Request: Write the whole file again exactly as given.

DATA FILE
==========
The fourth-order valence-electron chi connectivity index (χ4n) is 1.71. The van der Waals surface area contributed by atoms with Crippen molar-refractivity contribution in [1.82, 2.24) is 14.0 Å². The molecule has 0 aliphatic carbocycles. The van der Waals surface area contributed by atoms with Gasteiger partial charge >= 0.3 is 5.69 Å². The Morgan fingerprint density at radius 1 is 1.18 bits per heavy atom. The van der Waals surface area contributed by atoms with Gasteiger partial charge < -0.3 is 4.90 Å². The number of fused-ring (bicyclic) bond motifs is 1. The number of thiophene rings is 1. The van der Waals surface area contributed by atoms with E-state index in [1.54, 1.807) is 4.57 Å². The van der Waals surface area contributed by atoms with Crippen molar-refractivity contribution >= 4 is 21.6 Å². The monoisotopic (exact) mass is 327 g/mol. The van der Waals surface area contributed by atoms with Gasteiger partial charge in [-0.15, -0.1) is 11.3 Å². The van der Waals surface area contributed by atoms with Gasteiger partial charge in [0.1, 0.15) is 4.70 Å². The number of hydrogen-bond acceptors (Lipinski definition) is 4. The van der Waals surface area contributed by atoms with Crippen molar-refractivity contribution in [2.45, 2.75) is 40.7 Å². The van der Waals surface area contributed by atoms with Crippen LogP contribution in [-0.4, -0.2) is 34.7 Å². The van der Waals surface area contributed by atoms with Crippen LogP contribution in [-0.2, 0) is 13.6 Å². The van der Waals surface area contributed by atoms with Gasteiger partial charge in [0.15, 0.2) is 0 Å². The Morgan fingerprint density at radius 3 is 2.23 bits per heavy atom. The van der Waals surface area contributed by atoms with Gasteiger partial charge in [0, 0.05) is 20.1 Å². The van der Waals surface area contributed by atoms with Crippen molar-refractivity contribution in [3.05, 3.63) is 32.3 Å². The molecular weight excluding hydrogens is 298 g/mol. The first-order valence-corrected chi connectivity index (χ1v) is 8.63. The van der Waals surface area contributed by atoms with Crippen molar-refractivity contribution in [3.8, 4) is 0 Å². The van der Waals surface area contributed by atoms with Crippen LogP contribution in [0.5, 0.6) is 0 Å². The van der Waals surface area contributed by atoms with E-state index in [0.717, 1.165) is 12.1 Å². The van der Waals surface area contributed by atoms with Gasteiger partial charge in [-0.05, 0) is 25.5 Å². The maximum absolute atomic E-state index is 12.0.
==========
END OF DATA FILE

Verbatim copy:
The fourth-order valence-electron chi connectivity index (χ4n) is 1.71. The van der Waals surface area contributed by atoms with Crippen molar-refractivity contribution in [1.82, 2.24) is 14.0 Å². The molecule has 0 aliphatic carbocycles. The van der Waals surface area contributed by atoms with Gasteiger partial charge >= 0.3 is 5.69 Å². The Morgan fingerprint density at radius 1 is 1.18 bits per heavy atom. The van der Waals surface area contributed by atoms with Gasteiger partial charge < -0.3 is 4.90 Å². The number of fused-ring (bicyclic) bond motifs is 1. The number of thiophene rings is 1. The van der Waals surface area contributed by atoms with E-state index in [1.54, 1.807) is 4.57 Å². The van der Waals surface area contributed by atoms with Crippen molar-refractivity contribution >= 4 is 21.6 Å². The monoisotopic (exact) mass is 327 g/mol. The van der Waals surface area contributed by atoms with Gasteiger partial charge in [-0.15, -0.1) is 11.3 Å². The van der Waals surface area contributed by atoms with Gasteiger partial charge in [0.1, 0.15) is 4.70 Å². The number of hydrogen-bond acceptors (Lipinski definition) is 4. The van der Waals surface area contributed by atoms with Crippen molar-refractivity contribution in [2.45, 2.75) is 40.7 Å². The van der Waals surface area contributed by atoms with Crippen LogP contribution in [-0.4, -0.2) is 34.7 Å². The van der Waals surface area contributed by atoms with Crippen LogP contribution in [-0.2, 0) is 13.6 Å². The van der Waals surface area contributed by atoms with Gasteiger partial charge in [0.15, 0.2) is 0 Å². The Morgan fingerprint density at radius 3 is 2.23 bits per heavy atom. The van der Waals surface area contributed by atoms with Gasteiger partial charge in [0, 0.05) is 20.1 Å². The van der Waals surface area contributed by atoms with Crippen molar-refractivity contribution in [3.05, 3.63) is 32.3 Å². The molecular weight excluding hydrogens is 298 g/mol. The first-order valence-corrected chi connectivity index (χ1v) is 8.63. The van der Waals surface area contributed by atoms with Crippen molar-refractivity contribution in [3.8, 4) is 0 Å². The van der Waals surface area contributed by atoms with Crippen LogP contribution in [0.5, 0.6) is 0 Å². The van der Waals surface area contributed by atoms with E-state index in [0.717, 1.165) is 12.1 Å². The van der Waals surface area contributed by atoms with Gasteiger partial charge in [-0.05, 0) is 25.5 Å². The maximum absolute atomic E-state index is 12.0.